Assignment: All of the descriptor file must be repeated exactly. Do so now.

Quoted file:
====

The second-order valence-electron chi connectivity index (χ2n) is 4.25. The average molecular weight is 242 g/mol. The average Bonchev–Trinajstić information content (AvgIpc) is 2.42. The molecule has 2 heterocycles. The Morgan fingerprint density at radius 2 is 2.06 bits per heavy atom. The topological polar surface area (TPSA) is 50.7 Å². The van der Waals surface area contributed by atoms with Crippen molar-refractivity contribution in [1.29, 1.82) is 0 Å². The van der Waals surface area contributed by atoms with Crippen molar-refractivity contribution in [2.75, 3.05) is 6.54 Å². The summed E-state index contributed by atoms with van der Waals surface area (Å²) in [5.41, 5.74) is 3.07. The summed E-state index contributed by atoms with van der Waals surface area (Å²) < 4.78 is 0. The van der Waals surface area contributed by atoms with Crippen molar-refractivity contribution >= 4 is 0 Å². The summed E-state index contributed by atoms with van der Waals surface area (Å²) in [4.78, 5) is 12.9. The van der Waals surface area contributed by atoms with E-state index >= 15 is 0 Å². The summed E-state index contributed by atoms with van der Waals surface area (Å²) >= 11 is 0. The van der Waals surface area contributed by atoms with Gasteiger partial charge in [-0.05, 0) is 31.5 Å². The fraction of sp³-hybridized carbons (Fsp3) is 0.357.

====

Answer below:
The second-order valence-electron chi connectivity index (χ2n) is 4.25. The average molecular weight is 242 g/mol. The average Bonchev–Trinajstić information content (AvgIpc) is 2.42. The molecule has 2 heterocycles. The Morgan fingerprint density at radius 2 is 2.06 bits per heavy atom. The topological polar surface area (TPSA) is 50.7 Å². The van der Waals surface area contributed by atoms with Crippen molar-refractivity contribution in [1.29, 1.82) is 0 Å². The van der Waals surface area contributed by atoms with Crippen molar-refractivity contribution in [2.75, 3.05) is 6.54 Å². The summed E-state index contributed by atoms with van der Waals surface area (Å²) in [5.41, 5.74) is 3.07. The summed E-state index contributed by atoms with van der Waals surface area (Å²) < 4.78 is 0. The van der Waals surface area contributed by atoms with Crippen molar-refractivity contribution >= 4 is 0 Å². The summed E-state index contributed by atoms with van der Waals surface area (Å²) in [4.78, 5) is 12.9. The van der Waals surface area contributed by atoms with E-state index >= 15 is 0 Å². The summed E-state index contributed by atoms with van der Waals surface area (Å²) >= 11 is 0. The van der Waals surface area contributed by atoms with Gasteiger partial charge in [-0.05, 0) is 31.5 Å². The fraction of sp³-hybridized carbons (Fsp3) is 0.357.